Deciphering the Mechanisms of Improved Immunogenicity of Hypochlorous Acid-Treated Antigens in Anti-Cancer Dendritic Cell-Based Vaccines

Vaccines (Basel). 2020 Jun 2;8(2):271. doi: 10.3390/vaccines8020271.


Hypochlorous acid (HOCl)-treated whole tumor cell lysates (Ox-L) have been shown to be more immunogenic when used as an antigen source for therapeutic dendritic cell (DC)-based vaccines, improving downstream immune responses both in vitro and in vivo. However, the mechanisms behind the improved immunogenicity are still elusive. To address this question, we conducted a proteomic and immunopeptidomics analyses to map modifications and alterations introduced by HOCl treatment using a human melanoma cell line as a model system. First, we show that one-hour HOCl incubation readily induces extensive protein oxidation, mitochondrial biogenesis, and increased expression of chaperones and antioxidant proteins, all features indicative of an activation of oxidative stress-response pathways. Characterization of the DC proteome after loading with HOCl treated tumor lysate (Ox-L) showed no significant difference compared to loading with untreated whole tumor lysate (FT-L). On the other hand, detailed immunopeptidomic analyses on monocyte-derived DCs (mo-DCs) revealed a great increase in human leukocyte antigen class II (HLA-II) presentation in mo-DCs loaded with Ox-L compared to the FT-L control. Further, 2026 HLA-II ligands uniquely presented on Ox-L-loaded mo-DCs were identified. In comparison, identities and intensities of HLA class I (HLA-I) ligands were overall comparable. We found that HLA-II ligands uniquely presented by DCs loaded with Ox-L were more solvent exposed in the structures of their source proteins, contrary to what has been hypothesized so far. Analyses from a phase I clinical trial showed that vaccinating patients using autologous Ox-L as an antigen source efficiently induces polyfunctional vaccine-specific CD4+ T cell responses. Hence, these results suggest that the increased immunogenicity of Ox-L is, at least in part, due to qualitative and quantitative changes in the HLA-II ligandome, potentially leading to an increased HLA-II dependent stimulation of the T cell compartment (i.e., CD4+ T cell responses). These results further contribute to the development of more effective and immunogenic DC-based vaccines and to the molecular understanding of the mechanism behind HOCl adjuvant properties.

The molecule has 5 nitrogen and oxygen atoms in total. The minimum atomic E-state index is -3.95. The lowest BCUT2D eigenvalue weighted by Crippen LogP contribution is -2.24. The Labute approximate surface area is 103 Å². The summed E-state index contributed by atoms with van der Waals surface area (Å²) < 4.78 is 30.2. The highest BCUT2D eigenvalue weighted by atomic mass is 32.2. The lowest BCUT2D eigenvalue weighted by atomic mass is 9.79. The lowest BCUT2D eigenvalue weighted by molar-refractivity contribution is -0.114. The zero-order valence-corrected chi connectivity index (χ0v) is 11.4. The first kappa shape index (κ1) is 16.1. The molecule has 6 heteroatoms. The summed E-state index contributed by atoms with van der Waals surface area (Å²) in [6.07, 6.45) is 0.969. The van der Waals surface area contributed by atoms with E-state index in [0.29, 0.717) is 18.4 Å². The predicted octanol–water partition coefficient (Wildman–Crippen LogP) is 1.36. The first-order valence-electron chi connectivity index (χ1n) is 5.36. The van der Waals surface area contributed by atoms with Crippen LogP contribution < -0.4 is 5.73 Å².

Keywords: cancer vaccines; dendritic cells; immunopeptidomics; immunotherapy; proteomics.